And at the same time a former Bahraini minister has warned that Arabs and the Israeli regime are jointly looking to kill the Palestinian cause. In a statement released in November last year, US President Donald Trump said that Washington intended to remain ‘a steadfast partner’ of Riyadh to ensure the interests of the United States, Israel and the regional allies. Trump earlier had also stressed that the stability of Saudi Arabia benefits Tel Aviv, saying ‘Israel would be in big trouble without Saudi Arabia.’
Meanwhile, Israeli Prime Minister Binyamin Netanyahu is reportedly set to visit Bahrain amid suggestions that normalisation of Arab relations with Tel Aviv is on the cards. Riyadh put further pressure on other Persian Gulf states to normalise their relations with Israel this year, when it formed an alliance with Washington and Tel Aviv to protect its beleaguered crown prince in the aftermath of the murder of Saudi journalist Jamal Khashoggi at the kingdom’s consulate in Istanbul in October 2018.
Meanwhile, the Israeli politician and leader of the opposition Labour Party, Avi Gabbay, has reportedly paid a secret visit to the United Arab Emirates and discussed various regional issues with three senior Emirati officials, as a number of Arab countries in the Persian Gulf region are warming their relations with the Tel Aviv regime after clandestine contacts.
Gabbay secretly visited Abu Dhabi last month and exchanged viewpoints on the Israeli-Palestinian conflict, US President Donald Trump’s ‘deal of the century’, the so-called Arab Peace Initiative and Iran’s regional clout, as well as political developments in the occupied territories, Israel’s Channel 10 television network has reported.
The three Emirati officials, whom the Israeli opposition politician held talks with, are believed to be ministers or higher-ranked officials. The report added that Gabbay was accompanied on his visit, which took place between December 2nd and 4th last year, by former journalist Henrique Cymerman.
Gabbay was said to have flown to Abu Dhabi on a commercial flight via the Jordanian capital city of Amman. He was protected by local security forces during his visit. He reportedly updated the director of Israel’s Mossad spy agency, Yossi Cohen, on the content of his meetings immediately on his return to Israel. And Israel’s Chief of the General Staff, Lieutenant General Gadi Eisenkot, secretly travelled twice to the UAE in November.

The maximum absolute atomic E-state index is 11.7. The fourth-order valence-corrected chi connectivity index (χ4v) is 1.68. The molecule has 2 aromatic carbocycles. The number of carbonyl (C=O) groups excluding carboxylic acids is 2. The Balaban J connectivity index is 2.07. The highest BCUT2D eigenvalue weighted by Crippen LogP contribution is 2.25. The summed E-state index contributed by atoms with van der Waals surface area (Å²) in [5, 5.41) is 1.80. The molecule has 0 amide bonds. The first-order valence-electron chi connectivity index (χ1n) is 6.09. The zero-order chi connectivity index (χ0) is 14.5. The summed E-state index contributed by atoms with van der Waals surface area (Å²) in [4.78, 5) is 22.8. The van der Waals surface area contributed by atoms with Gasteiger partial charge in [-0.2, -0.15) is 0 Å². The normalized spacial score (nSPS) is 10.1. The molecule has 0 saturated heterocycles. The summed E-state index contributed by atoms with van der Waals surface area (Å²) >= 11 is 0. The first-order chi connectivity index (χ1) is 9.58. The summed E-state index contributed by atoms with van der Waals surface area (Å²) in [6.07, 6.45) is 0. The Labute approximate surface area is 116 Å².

The visit was reportedly coordinated via a Moroccan national, who has ties with senior Emirati officials and has previously arranged other meetings for Gabbay with senior Arab officials.
Meanwhile, Israeli Transportation and Intelligence Minister Yisrael Katz visited Oman on November 4th last year to attend an international transport conference and pitch a railway project that could link the Persian Gulf to the Mediterranean by way of the Israeli-occupied territories. The Israeli Prime Minister, in late November 2018, visited Oman, where he met Sultan Sayyid Qaboos bin Said Al Said at the Bait al-Barakah Royal Palace in the coastal city of Seeb near the capital Muscat.
Israel’s English-language daily newspaper The Jerusalem Post reported that the two men discussed ways to advance the so-called Middle East peace process, as well as matters of mutual interest in regard to the region’s stability.
Netanyahu was accompanied by senior officials, including the head of the Mossad spy agency and his national security adviser. In fact a Persian Gulf kingdom reportedly expressed an interest in buying Israeli Hermes 450 attack drones, a few years ago.
Netanyahu’s unpublicised visit to Oman came on the same day that Israeli Culture and Sports Minister Miri Regev travelled to the UAE to accompany Israel’s judo team at the Abu Dhabi Grand Slam 2018.
Regev arrived in Abu Dhabi on October 26, and she participated in the opening ceremony of the international event at the Emirati capital’s Zayed Sports City, Palestinian Arabic-language Ma’an news agency reported. Her visit to the UAE marked the first of its kind by an Israeli minister to a Persian Gulf littoral state.
And Israel’s economy minister says he has been invited to a technology event in Bahrain, as Tel Aviv and the Persian Gulf Arab states move towards normalisation. Tel Aviv and Abu Dhabi have no diplomatic ties, and the UAE does not recognise Israel, but the two sides have increased backchannel cooperation in recent years. There have been numerous reports of growing contacts between Saudi and Israeli officials too.
Among Arab countries, in fact, Israel has diplomatic relations only with Egypt and Jordan.